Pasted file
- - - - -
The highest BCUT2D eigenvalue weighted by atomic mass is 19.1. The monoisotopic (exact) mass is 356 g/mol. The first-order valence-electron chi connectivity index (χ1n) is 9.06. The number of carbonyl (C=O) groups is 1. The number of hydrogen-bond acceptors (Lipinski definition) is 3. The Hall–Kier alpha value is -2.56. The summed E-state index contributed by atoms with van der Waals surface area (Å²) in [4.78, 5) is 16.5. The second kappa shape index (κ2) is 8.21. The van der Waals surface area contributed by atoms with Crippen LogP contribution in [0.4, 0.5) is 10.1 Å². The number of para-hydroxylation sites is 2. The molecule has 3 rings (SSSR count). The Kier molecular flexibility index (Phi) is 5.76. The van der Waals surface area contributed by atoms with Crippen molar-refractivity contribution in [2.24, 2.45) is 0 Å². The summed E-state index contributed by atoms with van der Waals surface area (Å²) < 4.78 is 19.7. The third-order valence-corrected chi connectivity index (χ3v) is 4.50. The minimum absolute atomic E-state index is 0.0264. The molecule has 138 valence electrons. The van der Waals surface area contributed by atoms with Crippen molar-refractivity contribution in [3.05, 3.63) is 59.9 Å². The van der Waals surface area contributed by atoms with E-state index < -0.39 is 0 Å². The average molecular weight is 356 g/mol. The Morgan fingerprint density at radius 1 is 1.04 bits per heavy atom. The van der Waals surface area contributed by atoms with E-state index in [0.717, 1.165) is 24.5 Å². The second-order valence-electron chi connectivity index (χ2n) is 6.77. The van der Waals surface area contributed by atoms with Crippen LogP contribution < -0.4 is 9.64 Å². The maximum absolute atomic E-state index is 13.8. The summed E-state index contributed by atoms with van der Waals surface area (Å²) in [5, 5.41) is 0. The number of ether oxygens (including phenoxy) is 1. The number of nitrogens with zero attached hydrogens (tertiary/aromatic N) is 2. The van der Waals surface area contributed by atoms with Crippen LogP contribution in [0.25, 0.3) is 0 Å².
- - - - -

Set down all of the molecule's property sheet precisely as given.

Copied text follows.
The highest BCUT2D eigenvalue weighted by atomic mass is 19.1. The monoisotopic (exact) mass is 356 g/mol. The first-order valence-electron chi connectivity index (χ1n) is 9.06. The number of carbonyl (C=O) groups is 1. The number of hydrogen-bond acceptors (Lipinski definition) is 3. The Hall–Kier alpha value is -2.56. The summed E-state index contributed by atoms with van der Waals surface area (Å²) in [4.78, 5) is 16.5. The second kappa shape index (κ2) is 8.21. The van der Waals surface area contributed by atoms with Crippen LogP contribution in [0.4, 0.5) is 10.1 Å². The number of para-hydroxylation sites is 2. The molecule has 3 rings (SSSR count). The Kier molecular flexibility index (Phi) is 5.76. The van der Waals surface area contributed by atoms with Crippen molar-refractivity contribution in [2.24, 2.45) is 0 Å². The summed E-state index contributed by atoms with van der Waals surface area (Å²) < 4.78 is 19.7. The third-order valence-corrected chi connectivity index (χ3v) is 4.50. The minimum absolute atomic E-state index is 0.0264. The molecule has 138 valence electrons. The van der Waals surface area contributed by atoms with Crippen molar-refractivity contribution in [3.05, 3.63) is 59.9 Å². The van der Waals surface area contributed by atoms with E-state index < -0.39 is 0 Å². The average molecular weight is 356 g/mol. The Morgan fingerprint density at radius 1 is 1.04 bits per heavy atom. The van der Waals surface area contributed by atoms with E-state index in [0.717, 1.165) is 24.5 Å². The second-order valence-electron chi connectivity index (χ2n) is 6.77. The van der Waals surface area contributed by atoms with Crippen LogP contribution < -0.4 is 9.64 Å². The maximum absolute atomic E-state index is 13.8. The summed E-state index contributed by atoms with van der Waals surface area (Å²) in [5, 5.41) is 0. The number of ether oxygens (including phenoxy) is 1. The number of nitrogens with zero attached hydrogens (tertiary/aromatic N) is 2. The van der Waals surface area contributed by atoms with Crippen LogP contribution in [0.25, 0.3) is 0 Å².